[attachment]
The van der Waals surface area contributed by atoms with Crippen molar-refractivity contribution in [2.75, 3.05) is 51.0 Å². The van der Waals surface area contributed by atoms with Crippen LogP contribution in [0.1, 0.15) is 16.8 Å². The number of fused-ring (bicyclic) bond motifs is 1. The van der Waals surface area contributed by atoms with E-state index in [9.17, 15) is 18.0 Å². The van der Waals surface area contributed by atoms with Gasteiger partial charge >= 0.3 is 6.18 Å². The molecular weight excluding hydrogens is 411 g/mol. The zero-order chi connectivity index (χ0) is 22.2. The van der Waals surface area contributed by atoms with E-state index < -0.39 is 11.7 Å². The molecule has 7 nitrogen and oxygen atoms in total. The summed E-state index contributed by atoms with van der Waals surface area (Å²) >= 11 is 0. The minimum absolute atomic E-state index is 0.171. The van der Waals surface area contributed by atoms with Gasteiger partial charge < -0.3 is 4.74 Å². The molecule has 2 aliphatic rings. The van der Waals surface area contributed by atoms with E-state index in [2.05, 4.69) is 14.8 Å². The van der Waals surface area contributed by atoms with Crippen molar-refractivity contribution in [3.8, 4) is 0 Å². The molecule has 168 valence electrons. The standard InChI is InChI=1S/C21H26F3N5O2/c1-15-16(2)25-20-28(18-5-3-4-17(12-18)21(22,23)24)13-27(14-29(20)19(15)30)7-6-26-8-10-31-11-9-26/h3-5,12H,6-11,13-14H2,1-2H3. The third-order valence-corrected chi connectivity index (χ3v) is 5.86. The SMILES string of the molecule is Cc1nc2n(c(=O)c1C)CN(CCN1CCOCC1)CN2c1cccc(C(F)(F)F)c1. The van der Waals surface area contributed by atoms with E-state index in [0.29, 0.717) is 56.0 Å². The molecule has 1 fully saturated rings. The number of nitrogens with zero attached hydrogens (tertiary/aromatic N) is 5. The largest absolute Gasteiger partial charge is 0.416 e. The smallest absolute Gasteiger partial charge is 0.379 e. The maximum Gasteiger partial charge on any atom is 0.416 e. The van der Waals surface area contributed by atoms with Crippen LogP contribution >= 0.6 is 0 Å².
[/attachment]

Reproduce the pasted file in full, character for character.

The van der Waals surface area contributed by atoms with Crippen molar-refractivity contribution in [2.75, 3.05) is 51.0 Å². The van der Waals surface area contributed by atoms with Crippen LogP contribution in [0.1, 0.15) is 16.8 Å². The number of fused-ring (bicyclic) bond motifs is 1. The van der Waals surface area contributed by atoms with E-state index in [9.17, 15) is 18.0 Å². The van der Waals surface area contributed by atoms with Gasteiger partial charge >= 0.3 is 6.18 Å². The molecular weight excluding hydrogens is 411 g/mol. The zero-order chi connectivity index (χ0) is 22.2. The van der Waals surface area contributed by atoms with E-state index < -0.39 is 11.7 Å². The molecule has 7 nitrogen and oxygen atoms in total. The summed E-state index contributed by atoms with van der Waals surface area (Å²) >= 11 is 0. The minimum absolute atomic E-state index is 0.171. The van der Waals surface area contributed by atoms with Gasteiger partial charge < -0.3 is 4.74 Å². The molecule has 2 aliphatic rings. The van der Waals surface area contributed by atoms with E-state index in [2.05, 4.69) is 14.8 Å². The van der Waals surface area contributed by atoms with Crippen molar-refractivity contribution in [3.8, 4) is 0 Å². The molecule has 168 valence electrons. The standard InChI is InChI=1S/C21H26F3N5O2/c1-15-16(2)25-20-28(18-5-3-4-17(12-18)21(22,23)24)13-27(14-29(20)19(15)30)7-6-26-8-10-31-11-9-26/h3-5,12H,6-11,13-14H2,1-2H3. The third-order valence-corrected chi connectivity index (χ3v) is 5.86. The SMILES string of the molecule is Cc1nc2n(c(=O)c1C)CN(CCN1CCOCC1)CN2c1cccc(C(F)(F)F)c1. The van der Waals surface area contributed by atoms with E-state index in [0.29, 0.717) is 56.0 Å². The molecule has 1 fully saturated rings. The number of nitrogens with zero attached hydrogens (tertiary/aromatic N) is 5. The largest absolute Gasteiger partial charge is 0.416 e. The smallest absolute Gasteiger partial charge is 0.379 e. The maximum Gasteiger partial charge on any atom is 0.416 e. The van der Waals surface area contributed by atoms with Crippen LogP contribution >= 0.6 is 0 Å².